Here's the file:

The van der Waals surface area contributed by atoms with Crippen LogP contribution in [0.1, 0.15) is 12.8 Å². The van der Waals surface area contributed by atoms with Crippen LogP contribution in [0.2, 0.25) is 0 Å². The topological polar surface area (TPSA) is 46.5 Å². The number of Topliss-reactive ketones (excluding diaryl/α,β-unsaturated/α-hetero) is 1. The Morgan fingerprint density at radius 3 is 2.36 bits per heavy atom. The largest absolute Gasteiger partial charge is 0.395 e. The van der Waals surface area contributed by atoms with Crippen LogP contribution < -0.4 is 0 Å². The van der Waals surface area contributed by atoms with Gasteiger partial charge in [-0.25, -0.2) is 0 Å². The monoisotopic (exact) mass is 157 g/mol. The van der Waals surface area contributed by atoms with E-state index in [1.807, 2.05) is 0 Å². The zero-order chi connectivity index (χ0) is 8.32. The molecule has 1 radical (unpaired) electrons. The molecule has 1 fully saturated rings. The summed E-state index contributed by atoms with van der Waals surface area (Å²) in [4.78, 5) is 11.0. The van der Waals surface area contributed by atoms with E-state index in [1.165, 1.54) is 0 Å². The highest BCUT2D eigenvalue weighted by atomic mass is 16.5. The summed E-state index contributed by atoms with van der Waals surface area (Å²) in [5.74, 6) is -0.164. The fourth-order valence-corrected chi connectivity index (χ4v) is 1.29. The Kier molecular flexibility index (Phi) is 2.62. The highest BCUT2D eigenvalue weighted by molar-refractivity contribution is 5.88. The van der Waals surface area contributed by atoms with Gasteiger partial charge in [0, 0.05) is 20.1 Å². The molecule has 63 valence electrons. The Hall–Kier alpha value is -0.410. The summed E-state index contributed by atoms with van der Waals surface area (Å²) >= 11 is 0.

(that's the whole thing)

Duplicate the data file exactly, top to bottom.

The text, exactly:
The van der Waals surface area contributed by atoms with Crippen LogP contribution in [0.1, 0.15) is 12.8 Å². The van der Waals surface area contributed by atoms with Crippen LogP contribution in [0.2, 0.25) is 0 Å². The topological polar surface area (TPSA) is 46.5 Å². The number of Topliss-reactive ketones (excluding diaryl/α,β-unsaturated/α-hetero) is 1. The Morgan fingerprint density at radius 3 is 2.36 bits per heavy atom. The largest absolute Gasteiger partial charge is 0.395 e. The van der Waals surface area contributed by atoms with Crippen LogP contribution < -0.4 is 0 Å². The van der Waals surface area contributed by atoms with Gasteiger partial charge in [-0.25, -0.2) is 0 Å². The monoisotopic (exact) mass is 157 g/mol. The van der Waals surface area contributed by atoms with E-state index in [1.807, 2.05) is 0 Å². The zero-order chi connectivity index (χ0) is 8.32. The molecule has 1 radical (unpaired) electrons. The molecule has 1 fully saturated rings. The summed E-state index contributed by atoms with van der Waals surface area (Å²) in [4.78, 5) is 11.0. The van der Waals surface area contributed by atoms with E-state index in [1.165, 1.54) is 0 Å². The highest BCUT2D eigenvalue weighted by atomic mass is 16.5. The summed E-state index contributed by atoms with van der Waals surface area (Å²) in [5.74, 6) is -0.164. The fourth-order valence-corrected chi connectivity index (χ4v) is 1.29. The Kier molecular flexibility index (Phi) is 2.62. The highest BCUT2D eigenvalue weighted by molar-refractivity contribution is 5.88. The van der Waals surface area contributed by atoms with Gasteiger partial charge in [0, 0.05) is 20.1 Å². The molecule has 63 valence electrons. The Hall–Kier alpha value is -0.410. The summed E-state index contributed by atoms with van der Waals surface area (Å²) >= 11 is 0.